The next Prevention Research Center for Healthy Neighborhoods (PRCHN) Seminar Series event will focus on spatial epidemiology and child health.
Jacqueline Curtis, co-director of the GIS | Health & Hazards Lab and associate professor in the Department of Geography at Kent State University, will present “Mapping Neighborhood Environments & Child Health: New Opportunities for Expanding the Evidence Base” Wednesday, Jan. 9, from noon to 1:15 p.m. in the BioEnterprise Building.
About the talk
Spatial epidemiology has offered numerous insights into how neighborhood environments influence health outcomes. However, these investigations often have relied on “official” data, such as from the census, police, or hospitals, and on traditional spatial analyses such as mapping “hot spots.” These sources and approaches provide an important, but incomplete, understanding of the multivariate and dynamic relationship between what children experience in their surroundings and their health outcomes. Emergent research into new forms of geospatial data collection and analysis aims to fill this knowledge gap.
In her presentation, Curtis will introduce advances through a number of research-practice partnerships, highlighting:
- Mapping direct observations of the built and social/behavioral environment;
- Mapping local knowledge of neighborhood conditions; and
- Assessing the validity of mapped hot spots for geographically targeted prevention and intervention resources.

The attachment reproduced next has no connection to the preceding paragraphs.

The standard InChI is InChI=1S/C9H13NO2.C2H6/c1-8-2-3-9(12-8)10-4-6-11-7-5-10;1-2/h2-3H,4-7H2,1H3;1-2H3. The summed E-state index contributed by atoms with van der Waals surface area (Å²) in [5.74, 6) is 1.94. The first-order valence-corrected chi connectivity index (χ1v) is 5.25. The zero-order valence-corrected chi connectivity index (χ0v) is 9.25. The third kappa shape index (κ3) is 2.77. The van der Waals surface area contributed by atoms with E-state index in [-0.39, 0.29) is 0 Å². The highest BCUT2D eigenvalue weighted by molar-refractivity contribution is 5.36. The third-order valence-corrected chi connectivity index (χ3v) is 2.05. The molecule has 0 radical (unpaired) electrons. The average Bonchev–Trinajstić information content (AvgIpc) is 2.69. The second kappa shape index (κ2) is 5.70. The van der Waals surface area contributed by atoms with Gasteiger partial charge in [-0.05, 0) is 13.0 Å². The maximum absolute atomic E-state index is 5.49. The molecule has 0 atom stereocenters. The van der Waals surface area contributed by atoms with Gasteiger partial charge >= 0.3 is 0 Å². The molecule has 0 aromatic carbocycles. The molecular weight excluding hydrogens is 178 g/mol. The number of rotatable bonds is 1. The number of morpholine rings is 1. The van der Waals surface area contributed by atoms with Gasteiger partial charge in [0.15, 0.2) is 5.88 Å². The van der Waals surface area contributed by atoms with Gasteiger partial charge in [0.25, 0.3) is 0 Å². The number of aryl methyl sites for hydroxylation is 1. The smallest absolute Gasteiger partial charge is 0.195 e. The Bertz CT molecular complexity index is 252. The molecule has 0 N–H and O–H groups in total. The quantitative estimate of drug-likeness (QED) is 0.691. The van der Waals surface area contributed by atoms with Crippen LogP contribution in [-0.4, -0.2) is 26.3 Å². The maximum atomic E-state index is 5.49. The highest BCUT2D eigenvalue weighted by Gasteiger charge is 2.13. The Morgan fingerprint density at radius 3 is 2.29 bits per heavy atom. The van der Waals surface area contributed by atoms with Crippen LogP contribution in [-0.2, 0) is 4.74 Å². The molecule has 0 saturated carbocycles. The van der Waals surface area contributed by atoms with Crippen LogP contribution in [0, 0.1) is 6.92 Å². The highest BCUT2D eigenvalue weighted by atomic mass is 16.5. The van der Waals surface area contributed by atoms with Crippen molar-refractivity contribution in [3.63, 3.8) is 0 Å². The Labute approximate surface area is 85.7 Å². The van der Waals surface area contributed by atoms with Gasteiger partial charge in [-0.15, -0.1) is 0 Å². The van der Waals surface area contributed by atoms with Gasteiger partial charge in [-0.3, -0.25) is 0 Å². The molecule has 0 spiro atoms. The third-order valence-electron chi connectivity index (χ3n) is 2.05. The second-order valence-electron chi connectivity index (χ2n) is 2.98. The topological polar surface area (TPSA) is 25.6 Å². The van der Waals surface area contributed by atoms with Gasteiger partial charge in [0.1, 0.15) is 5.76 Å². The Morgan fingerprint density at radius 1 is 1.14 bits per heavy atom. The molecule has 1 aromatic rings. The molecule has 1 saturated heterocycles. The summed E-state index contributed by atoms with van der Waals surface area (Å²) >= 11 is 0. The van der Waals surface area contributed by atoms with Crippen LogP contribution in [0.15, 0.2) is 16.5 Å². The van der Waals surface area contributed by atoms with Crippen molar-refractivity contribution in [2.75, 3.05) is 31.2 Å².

Drawing on case studies from child injury and youth violence prevention and from health impact assessments, Curtis will provide examples of how such emergent research is expanding the evidence base on the neighborhood-health nexus, especially for children in urban environments.
About the speaker
Jacqueline Curtis is co-director of the GIS | Health & Hazards Lab and associate professor in the Department of Geography at Kent State University. Curtis specializes in the use of Geographic Information Science (GISc) and mixed methods to study how neighborhood environments shape child health.
She is especially interested in working with practitioners and community members to map new forms of data that reflect children’s lived experiences. Her current projects focus on the use of geospatial technologies and spatial analysis in health impact assessments, and injury and violence prevention, as well as developing methods for mapping local knowledge as an evidence base for her partners in practice.
About the series
The PRCHN Monthly Seminar Series takes place on the second Wednesday of the month from noon to 1:15 p.m. in the BioEnterprise Building, Room B-03 (unless otherwise noted).
The public is welcome to attend, and a light lunch is served.